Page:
SHARPEXT: A Malware that Compromises Browser Extensions to Steal User’s Email Data

SHARPEXT is a malicious browser extension that has recently been used by a threat actor (SharpTongue) to target several systems. The malware has the capability to scale as it increases its target number of browsers from Google Chrome to the other two browsers, Edge and Whale, and increases the potentiality of being harmful to several other systems. The analysis presented by Volexity stated that a VBS script created by the attacker manually installs SHARPEXT. Before delivering SHARPEXT, the attacker manually exfiltrates the files needed to install the extension from the compromised machine.

The malicious browser extension files, configuration files, and scripts(pow.ps1 and dev.ps1) are loaded as support files for the malware. The first script (pow.ps1) that is performed, ends the active browser process and replaces the “Preferences” and “Secure Preferences” files with ones that are downloaded from the command-and-control (C2) server. The Secure Preferences file, which holds the user’s personal information, will replace the current configuration when Chromium-based browsers are started if the Preferences files do not match the loaded configuration. Further, to prevent manual editing of the Secure Preferences file, a valid “super_mac” value is used.

The attacker uses a copy of the resources.pak file, user S-ID values, and the original Preferences and Secure Preferences files to create new Secure Preferences and Preferences files which when deployed retain the existing settings and are accepted by the browser. The malicious extension that is present in the folder “%APPDATA%\Roaming\AF” will be immediately loaded by the browser once the updated preference files have been put in place. It mostly depends on the “DevTools” permission selected in the extension’s settings, which is deployed by the installer, dev.ps1.

The dev.ps1 script searches for processes related to the selected browsers in an infinite loop. When the target runs the browser, the script checks the title of the tab with specific keywords depending on the SHARPEXT version where the keywords are inserted into the title by the malicious extension, when the tab or the pages are changed. Additionally, the script uses the ShowWindow() method and the SW_HIDE flag to hide this window while continuously checking to see if it is present.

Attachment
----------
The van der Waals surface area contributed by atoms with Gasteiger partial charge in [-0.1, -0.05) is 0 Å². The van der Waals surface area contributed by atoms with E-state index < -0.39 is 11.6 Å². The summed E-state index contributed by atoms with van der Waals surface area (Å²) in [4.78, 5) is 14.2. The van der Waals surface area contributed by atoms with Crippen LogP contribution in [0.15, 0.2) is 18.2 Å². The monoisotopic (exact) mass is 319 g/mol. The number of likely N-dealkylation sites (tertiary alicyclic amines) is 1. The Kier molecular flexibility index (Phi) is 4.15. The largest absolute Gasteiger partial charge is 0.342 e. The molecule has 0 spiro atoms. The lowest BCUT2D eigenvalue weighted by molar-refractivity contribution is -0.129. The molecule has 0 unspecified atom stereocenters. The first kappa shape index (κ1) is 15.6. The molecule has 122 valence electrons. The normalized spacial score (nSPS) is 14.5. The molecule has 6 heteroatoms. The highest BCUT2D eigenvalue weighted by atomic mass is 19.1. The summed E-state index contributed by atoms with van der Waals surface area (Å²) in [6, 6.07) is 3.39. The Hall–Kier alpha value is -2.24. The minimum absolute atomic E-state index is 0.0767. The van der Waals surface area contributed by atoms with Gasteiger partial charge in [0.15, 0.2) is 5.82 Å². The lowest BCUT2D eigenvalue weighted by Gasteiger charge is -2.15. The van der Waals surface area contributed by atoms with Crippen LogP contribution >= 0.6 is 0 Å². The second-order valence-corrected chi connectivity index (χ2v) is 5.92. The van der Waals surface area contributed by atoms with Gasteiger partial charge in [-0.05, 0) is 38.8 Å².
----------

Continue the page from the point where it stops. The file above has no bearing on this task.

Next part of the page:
The purpose of the DevTools module is to send two types of messages (inspect and packet) to the chromium listeners. The C2 server houses the majority of the code. At the point of execution, it is downloaded and passed to an eval() statement, allowing the attacker to dynamically update the extension code.

SHARPEXT can maintain knowledge of its current state and prevent duplication of stolen data with the use of the information stored in the global variables, such as email addresses to ignore, emails already stolen, monitored tabs, and previously exfiltrated attachments.

This evolving attack has the capability to steal thousands of emails from multiple victims with its deployment, which can be mitigated through generic detection and investigation. PowerShell ScriptBlock logging can be used to identify and sort malicious activity. Furthermore, it is recommended to use YARA rules to detect the related activity and block the IOCs that are listed.